Disappearing act in charcoal and acrylic: Richard Artschwager’s ‘Ghost’

Ever since I walked into Willem de Kooning‘s The late paintings, the 1980’s at New York’s MoMA, on a rainy afternoon in 1997, and was completely blown away by those large, beautifully coloured paintings, I’ve been intrigued by the work artists produce at the end of their lives. And I’m not the only one. Cultural critic Edward W. Said even wrote a book about this theme (although it deals with music and literature only): On late style. (He died of leukemia when he was writing it.) Anyway, it’s the reason why I just had to show you this wonderful self-portrait by Richard Artschwager (86), that’s on display right now at Xavier Hufkens (Brussels; through December 11). It’s almost as if the New York-based artist is preparing for his own disappearance. Ghost, it is aptly called. Artschwager started out making furniture. He has been making sculptures and paintings for over four decades now. The other paintings at the small exhibition are totally different, with muted colours and an imagery evoking the work of Cézanne, Vuillard en Bonnard. Also on display at Hufkens right now are Sterling Ruby’s recent Metal works. Quite a contrast. For installation views of both exhibitions, check Xavier Hufkens on Facebook here.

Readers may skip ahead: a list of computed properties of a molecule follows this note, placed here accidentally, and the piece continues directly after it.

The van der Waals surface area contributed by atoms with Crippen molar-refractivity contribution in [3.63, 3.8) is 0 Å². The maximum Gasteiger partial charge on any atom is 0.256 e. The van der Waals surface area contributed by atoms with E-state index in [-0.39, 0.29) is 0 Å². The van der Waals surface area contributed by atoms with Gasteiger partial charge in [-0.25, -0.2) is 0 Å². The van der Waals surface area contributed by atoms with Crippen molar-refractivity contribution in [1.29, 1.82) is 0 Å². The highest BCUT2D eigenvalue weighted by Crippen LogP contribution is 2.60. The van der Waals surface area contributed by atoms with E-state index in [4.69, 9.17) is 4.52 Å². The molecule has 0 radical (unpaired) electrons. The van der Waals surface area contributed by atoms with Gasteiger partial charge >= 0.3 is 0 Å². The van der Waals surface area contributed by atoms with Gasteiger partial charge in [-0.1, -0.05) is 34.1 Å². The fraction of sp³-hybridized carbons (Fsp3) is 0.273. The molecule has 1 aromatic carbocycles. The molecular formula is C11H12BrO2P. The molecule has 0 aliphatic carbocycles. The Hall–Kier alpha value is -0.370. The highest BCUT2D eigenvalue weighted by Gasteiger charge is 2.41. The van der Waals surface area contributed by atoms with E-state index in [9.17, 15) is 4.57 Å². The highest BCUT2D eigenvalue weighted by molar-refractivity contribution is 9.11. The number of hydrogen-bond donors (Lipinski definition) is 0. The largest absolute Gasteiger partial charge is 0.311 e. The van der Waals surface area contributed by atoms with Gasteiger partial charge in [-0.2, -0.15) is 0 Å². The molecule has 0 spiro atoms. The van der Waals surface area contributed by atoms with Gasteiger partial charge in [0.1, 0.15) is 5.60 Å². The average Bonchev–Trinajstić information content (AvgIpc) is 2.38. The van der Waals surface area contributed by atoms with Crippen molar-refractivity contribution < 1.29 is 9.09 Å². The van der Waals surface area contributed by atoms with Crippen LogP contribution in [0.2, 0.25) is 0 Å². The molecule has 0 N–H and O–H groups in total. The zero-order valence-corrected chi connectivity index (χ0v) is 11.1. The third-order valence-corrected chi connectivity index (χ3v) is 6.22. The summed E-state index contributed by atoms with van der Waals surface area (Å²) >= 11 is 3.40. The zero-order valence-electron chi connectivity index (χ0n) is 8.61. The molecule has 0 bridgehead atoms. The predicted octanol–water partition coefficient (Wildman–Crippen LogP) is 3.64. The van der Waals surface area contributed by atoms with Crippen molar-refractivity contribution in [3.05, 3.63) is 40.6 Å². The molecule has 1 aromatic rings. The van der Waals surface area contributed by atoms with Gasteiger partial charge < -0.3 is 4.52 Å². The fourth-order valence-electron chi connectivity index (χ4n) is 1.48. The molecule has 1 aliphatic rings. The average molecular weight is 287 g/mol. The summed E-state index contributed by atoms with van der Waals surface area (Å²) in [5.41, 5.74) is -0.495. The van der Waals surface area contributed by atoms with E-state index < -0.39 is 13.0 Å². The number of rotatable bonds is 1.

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One Response to “Disappearing act in charcoal and acrylic: Richard Artschwager’s ‘Ghost’”

  1. stukje doet me denken aan Philip Roth en de manier waarop hij het in zijn laatste boeken ook heeft over zijn dichterbij sluipende heengaan.

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